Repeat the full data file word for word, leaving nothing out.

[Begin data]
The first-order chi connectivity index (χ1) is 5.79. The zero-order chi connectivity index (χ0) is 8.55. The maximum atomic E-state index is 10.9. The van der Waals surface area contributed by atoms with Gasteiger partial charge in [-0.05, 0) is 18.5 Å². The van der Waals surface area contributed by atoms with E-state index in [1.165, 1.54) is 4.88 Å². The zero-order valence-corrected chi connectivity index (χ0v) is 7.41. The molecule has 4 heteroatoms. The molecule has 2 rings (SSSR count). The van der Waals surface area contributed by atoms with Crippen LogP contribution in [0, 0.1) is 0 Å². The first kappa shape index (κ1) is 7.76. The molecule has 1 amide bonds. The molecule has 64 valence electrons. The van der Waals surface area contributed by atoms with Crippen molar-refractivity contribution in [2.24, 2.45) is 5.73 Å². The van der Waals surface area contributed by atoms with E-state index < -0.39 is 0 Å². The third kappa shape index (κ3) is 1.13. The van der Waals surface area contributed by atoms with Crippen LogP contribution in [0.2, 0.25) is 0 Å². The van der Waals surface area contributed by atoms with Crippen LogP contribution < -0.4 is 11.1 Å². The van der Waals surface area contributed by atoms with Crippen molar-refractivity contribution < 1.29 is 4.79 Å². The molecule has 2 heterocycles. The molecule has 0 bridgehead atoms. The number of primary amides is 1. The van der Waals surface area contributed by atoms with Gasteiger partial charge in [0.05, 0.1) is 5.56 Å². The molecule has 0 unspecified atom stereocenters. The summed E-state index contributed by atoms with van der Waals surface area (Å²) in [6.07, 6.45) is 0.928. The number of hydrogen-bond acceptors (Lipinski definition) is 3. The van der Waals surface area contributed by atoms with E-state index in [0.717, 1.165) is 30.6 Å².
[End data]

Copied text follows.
The first-order chi connectivity index (χ1) is 5.79. The zero-order chi connectivity index (χ0) is 8.55. The maximum atomic E-state index is 10.9. The van der Waals surface area contributed by atoms with Gasteiger partial charge in [-0.05, 0) is 18.5 Å². The van der Waals surface area contributed by atoms with E-state index in [1.165, 1.54) is 4.88 Å². The zero-order valence-corrected chi connectivity index (χ0v) is 7.41. The molecule has 4 heteroatoms. The molecule has 2 rings (SSSR count). The van der Waals surface area contributed by atoms with Crippen LogP contribution in [0, 0.1) is 0 Å². The first kappa shape index (κ1) is 7.76. The molecule has 1 amide bonds. The molecule has 64 valence electrons. The van der Waals surface area contributed by atoms with Crippen molar-refractivity contribution in [2.24, 2.45) is 5.73 Å². The van der Waals surface area contributed by atoms with E-state index < -0.39 is 0 Å². The third kappa shape index (κ3) is 1.13. The van der Waals surface area contributed by atoms with Crippen LogP contribution in [0.2, 0.25) is 0 Å². The van der Waals surface area contributed by atoms with Crippen LogP contribution < -0.4 is 11.1 Å². The van der Waals surface area contributed by atoms with Crippen molar-refractivity contribution < 1.29 is 4.79 Å². The molecule has 2 heterocycles. The molecule has 0 bridgehead atoms. The number of primary amides is 1. The van der Waals surface area contributed by atoms with Gasteiger partial charge in [0.05, 0.1) is 5.56 Å². The molecule has 0 unspecified atom stereocenters. The summed E-state index contributed by atoms with van der Waals surface area (Å²) in [6.07, 6.45) is 0.928. The number of hydrogen-bond acceptors (Lipinski definition) is 3. The van der Waals surface area contributed by atoms with E-state index in [0.717, 1.165) is 30.6 Å².